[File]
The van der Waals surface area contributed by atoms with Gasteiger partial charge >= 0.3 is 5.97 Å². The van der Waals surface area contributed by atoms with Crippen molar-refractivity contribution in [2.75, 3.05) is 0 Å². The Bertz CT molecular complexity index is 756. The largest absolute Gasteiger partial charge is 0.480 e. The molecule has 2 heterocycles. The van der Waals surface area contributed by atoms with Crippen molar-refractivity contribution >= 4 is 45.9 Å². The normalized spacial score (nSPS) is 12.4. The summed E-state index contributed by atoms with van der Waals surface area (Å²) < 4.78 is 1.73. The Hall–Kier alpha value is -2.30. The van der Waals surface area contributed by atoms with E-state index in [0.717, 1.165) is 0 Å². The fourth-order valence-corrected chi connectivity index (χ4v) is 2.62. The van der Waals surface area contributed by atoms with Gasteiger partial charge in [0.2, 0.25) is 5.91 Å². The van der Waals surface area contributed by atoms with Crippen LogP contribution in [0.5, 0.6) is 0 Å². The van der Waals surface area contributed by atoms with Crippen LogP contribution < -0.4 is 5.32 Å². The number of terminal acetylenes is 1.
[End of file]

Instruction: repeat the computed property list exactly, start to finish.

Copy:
The van der Waals surface area contributed by atoms with Gasteiger partial charge >= 0.3 is 5.97 Å². The van der Waals surface area contributed by atoms with Crippen molar-refractivity contribution in [2.75, 3.05) is 0 Å². The Bertz CT molecular complexity index is 756. The largest absolute Gasteiger partial charge is 0.480 e. The molecule has 2 heterocycles. The van der Waals surface area contributed by atoms with Crippen molar-refractivity contribution >= 4 is 45.9 Å². The normalized spacial score (nSPS) is 12.4. The summed E-state index contributed by atoms with van der Waals surface area (Å²) < 4.78 is 1.73. The Hall–Kier alpha value is -2.30. The van der Waals surface area contributed by atoms with E-state index in [0.717, 1.165) is 0 Å². The fourth-order valence-corrected chi connectivity index (χ4v) is 2.62. The van der Waals surface area contributed by atoms with Gasteiger partial charge in [0.2, 0.25) is 5.91 Å². The van der Waals surface area contributed by atoms with Crippen LogP contribution in [0.5, 0.6) is 0 Å². The van der Waals surface area contributed by atoms with Crippen LogP contribution < -0.4 is 5.32 Å². The number of terminal acetylenes is 1.